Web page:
Spring has freakin’ sprung. We’re covered in pollen, hardly able to breathe, but we still want to get outside, make some memories and enjoy the weather before Augusta turns into a sweaty furnace of molten lava and mosquitoes for five months.
On post this weekend there’s a chance to do all that without having to pay a penny to get in. It might not occur to everyone to look to Fort Gordon for a weekend of entertainment, but the CSRA is known for its support of the military; there’s no good reason for not heading out there. The Fort Gordon Annual Spring Fest is open to the public and a lot is happening — from live music and entertainment, to fair rides, a car, truck and bike show and a huge flea market, this event has a ton to offer.
Entertainment Director Steve Walpert manages all of the performances and artists at the annual event. He says Spring Fest is a unique opportunity for the military, their families and the community at large to enjoy quality, fun, live entertainment.
But, the first thing you need to know is that getting through Gate 1 is not a problem; drivers need a valid license, proof of insurance and their vehicle’s registration. Events such as Fort Gordon’s Independence Day Celebration often attract tens of thousands of visitors, and the gate guards are focused on ensuring minimal frustration with maximum safety. Just give yourself a head start and you’ll be fine.
Access to the event is 100 percent free, and yes that includes parking — however, that doesn’t mean everything is free. Carnival rides, food and drinks, and of course items being sold by vendors are all going to require your cash or credit. And it is highly advisable that you pull your cash out ahead of time, since there’s only one or two ATMs within a comfortable walking distance of the grounds.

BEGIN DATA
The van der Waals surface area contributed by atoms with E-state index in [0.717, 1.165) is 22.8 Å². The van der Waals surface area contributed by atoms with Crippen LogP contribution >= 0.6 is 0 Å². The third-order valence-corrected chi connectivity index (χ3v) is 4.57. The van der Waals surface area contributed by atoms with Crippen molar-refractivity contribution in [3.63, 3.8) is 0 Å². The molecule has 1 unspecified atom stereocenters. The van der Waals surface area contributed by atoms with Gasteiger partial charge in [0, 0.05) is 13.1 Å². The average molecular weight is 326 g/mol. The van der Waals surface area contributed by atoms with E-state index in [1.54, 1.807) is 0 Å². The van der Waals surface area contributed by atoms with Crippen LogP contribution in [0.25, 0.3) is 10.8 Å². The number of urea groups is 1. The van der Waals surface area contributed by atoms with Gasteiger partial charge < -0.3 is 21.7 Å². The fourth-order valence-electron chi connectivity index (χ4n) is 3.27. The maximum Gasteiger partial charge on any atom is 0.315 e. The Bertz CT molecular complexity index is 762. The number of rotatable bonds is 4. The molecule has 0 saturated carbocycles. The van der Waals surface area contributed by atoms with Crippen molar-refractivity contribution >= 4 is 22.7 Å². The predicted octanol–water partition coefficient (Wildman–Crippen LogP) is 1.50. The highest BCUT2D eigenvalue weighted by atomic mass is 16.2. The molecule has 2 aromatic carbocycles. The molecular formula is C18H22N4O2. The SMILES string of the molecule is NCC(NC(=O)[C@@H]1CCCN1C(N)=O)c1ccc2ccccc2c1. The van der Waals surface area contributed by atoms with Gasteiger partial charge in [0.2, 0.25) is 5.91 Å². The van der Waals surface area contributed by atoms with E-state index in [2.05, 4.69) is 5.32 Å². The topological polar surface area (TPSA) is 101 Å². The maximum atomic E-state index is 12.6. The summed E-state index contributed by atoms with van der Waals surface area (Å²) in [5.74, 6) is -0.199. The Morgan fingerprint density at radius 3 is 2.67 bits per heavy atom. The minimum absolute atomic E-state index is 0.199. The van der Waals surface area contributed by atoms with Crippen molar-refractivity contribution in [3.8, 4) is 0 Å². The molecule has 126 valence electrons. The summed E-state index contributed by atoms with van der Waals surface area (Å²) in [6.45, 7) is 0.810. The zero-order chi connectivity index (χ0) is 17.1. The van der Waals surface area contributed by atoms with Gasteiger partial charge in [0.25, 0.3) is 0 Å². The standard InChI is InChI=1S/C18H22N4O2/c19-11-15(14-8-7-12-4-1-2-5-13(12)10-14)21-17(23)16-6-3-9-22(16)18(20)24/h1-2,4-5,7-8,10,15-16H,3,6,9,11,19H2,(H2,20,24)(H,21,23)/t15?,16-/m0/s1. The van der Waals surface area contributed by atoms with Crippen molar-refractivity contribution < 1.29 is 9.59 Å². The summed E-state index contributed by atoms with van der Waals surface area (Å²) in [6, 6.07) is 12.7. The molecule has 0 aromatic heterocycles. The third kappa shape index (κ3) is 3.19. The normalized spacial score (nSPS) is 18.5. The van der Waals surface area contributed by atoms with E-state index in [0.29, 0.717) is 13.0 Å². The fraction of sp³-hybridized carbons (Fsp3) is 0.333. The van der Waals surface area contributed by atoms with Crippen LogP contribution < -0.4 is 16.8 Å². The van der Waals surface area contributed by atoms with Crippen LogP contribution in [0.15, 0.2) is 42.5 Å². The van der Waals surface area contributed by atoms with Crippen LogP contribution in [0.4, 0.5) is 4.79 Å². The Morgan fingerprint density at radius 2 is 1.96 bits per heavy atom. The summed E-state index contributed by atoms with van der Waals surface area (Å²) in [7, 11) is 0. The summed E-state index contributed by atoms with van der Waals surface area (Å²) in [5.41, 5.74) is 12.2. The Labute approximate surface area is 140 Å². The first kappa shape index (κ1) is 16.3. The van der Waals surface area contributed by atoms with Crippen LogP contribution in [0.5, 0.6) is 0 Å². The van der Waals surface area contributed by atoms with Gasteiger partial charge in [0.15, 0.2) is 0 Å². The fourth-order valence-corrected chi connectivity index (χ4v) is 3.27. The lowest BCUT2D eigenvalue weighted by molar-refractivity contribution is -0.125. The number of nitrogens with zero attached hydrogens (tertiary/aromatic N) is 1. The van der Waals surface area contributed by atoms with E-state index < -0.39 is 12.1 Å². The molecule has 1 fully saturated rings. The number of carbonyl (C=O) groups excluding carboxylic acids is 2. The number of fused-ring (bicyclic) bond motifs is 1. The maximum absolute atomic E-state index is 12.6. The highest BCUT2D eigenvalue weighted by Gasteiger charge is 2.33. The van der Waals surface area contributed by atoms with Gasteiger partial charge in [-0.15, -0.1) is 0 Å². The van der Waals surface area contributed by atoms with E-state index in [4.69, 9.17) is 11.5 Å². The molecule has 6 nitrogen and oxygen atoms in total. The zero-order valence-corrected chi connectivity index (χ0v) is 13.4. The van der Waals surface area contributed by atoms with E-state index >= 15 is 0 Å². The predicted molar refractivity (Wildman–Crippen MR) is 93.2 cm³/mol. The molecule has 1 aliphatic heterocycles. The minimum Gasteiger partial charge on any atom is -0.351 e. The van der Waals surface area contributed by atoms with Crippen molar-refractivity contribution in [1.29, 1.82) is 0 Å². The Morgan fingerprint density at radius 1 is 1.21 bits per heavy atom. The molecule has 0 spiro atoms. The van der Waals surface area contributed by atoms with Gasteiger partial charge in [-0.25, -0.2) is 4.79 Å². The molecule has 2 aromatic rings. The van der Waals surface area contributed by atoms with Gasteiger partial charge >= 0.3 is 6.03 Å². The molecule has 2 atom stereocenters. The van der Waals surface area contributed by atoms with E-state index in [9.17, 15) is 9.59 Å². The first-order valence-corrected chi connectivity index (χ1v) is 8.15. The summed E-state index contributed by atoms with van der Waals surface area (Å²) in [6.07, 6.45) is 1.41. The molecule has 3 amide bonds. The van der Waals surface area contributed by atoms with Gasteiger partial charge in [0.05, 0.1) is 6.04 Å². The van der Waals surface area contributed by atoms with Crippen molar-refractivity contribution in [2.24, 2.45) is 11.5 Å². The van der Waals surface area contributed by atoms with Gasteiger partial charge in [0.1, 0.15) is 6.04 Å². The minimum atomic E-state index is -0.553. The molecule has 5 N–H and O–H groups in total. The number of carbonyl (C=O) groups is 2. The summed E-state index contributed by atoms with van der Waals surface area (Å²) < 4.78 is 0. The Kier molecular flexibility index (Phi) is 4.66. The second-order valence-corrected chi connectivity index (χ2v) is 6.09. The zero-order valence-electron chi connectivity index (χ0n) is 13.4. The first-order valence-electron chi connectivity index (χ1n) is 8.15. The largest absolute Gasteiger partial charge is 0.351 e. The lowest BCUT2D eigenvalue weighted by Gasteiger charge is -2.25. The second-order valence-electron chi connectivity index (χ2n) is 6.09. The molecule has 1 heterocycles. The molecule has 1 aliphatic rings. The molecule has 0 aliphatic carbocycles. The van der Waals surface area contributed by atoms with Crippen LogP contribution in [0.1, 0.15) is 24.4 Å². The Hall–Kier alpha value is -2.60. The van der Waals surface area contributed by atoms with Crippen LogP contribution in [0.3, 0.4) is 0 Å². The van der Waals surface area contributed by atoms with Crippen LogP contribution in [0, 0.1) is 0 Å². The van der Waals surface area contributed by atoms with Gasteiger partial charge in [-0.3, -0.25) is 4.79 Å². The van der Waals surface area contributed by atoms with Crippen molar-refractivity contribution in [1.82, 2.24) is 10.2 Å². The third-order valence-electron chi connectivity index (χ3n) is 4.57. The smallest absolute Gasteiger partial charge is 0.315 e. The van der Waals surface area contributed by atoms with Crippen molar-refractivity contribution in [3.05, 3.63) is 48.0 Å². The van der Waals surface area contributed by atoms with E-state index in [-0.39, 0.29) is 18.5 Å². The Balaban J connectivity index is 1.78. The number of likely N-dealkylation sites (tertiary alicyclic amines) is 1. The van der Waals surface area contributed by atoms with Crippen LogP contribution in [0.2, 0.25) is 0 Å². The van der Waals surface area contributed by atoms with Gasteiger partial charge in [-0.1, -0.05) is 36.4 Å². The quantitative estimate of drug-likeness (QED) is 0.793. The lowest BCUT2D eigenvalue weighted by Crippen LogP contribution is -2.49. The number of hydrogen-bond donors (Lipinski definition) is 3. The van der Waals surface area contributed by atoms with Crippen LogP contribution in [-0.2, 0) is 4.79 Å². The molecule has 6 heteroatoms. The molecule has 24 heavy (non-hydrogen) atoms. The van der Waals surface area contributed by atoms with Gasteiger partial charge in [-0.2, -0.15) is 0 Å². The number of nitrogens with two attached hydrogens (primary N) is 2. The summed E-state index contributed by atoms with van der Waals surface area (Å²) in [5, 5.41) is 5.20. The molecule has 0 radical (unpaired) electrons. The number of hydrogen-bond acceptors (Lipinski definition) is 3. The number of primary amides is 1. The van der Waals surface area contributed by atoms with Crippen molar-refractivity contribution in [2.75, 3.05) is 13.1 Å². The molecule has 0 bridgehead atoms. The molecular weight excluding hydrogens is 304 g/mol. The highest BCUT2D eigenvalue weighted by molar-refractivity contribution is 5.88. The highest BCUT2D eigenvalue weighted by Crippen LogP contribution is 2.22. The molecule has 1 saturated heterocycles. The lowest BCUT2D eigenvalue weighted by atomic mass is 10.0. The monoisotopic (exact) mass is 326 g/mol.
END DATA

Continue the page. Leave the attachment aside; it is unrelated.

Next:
Spring Fest takes place on Barton Field over a few days, but for those who haven’t experienced it, the schedule (available on fortgordon.com) can seem rather confusing. On Thursday evening the fair is open for rides with $10 all-you-can-ride armbands, but while the rest of the field may look like it is open for business, it’s not. Not yet.
Friday afternoon is when it all officially kicks off.
The Fest is hosted by Family and Morale, Welfare and Recreation, a directorate of the U.S. Army. The directorate can host the event, but it cannot provide everything for free, to include the fair rides. Instead, attendees are encouraged to buy all-you-can-ride armbands which are available for $10 and $20. The event sponsors and vendors will be open for business as of Friday afternoon and the entertainment kicks off at 5.45 p.m. with the Team 15 Talent Show. Extremely talented soldiers from the 15th Regimental Signal Brigade will perform a drill, a ceremony, and a musical talent show.
Saturday morning will be just nuts — one of the biggest flea markets in the CSRA, the Spring Flea Market starts at 9 a.m., and it consistently attracts thousands of people every year. The BOSS Car, Truck and Bike show also starts at 9 a.m. and ends at 3 p.m. The carnival rides start 10 a.m. and go on until midnight, as does pretty much everything else.
From 10 a.m. until early afternoon, Fort Gordon celebrates The Month of the Military Child. The day was created as a special recognition of all that military children endure throughout their parents’ years of service, from regular moves from post to post, to long deployments, hardships and loss.
Month of the Military Child celebrations are designed to give back to these kids and honor their resilience, strength and courage. Month of the Military Child events are not publicized off-post for legal reasons, but a number of musicians and entertainers, including Mark Lippard, Rick Hubbard, and the lovely Tara Scheyer, will perform for some very delighted kids and all other Fest-goers.
During the lead up to Spring Fest, traveling performing arts project the Missoula Children’s Theatre works with local children to cast and perform their version of “The Jungle Book.” The public is welcome to watch the performance, which takes place on the outdoor stage Saturday at 3 p.m.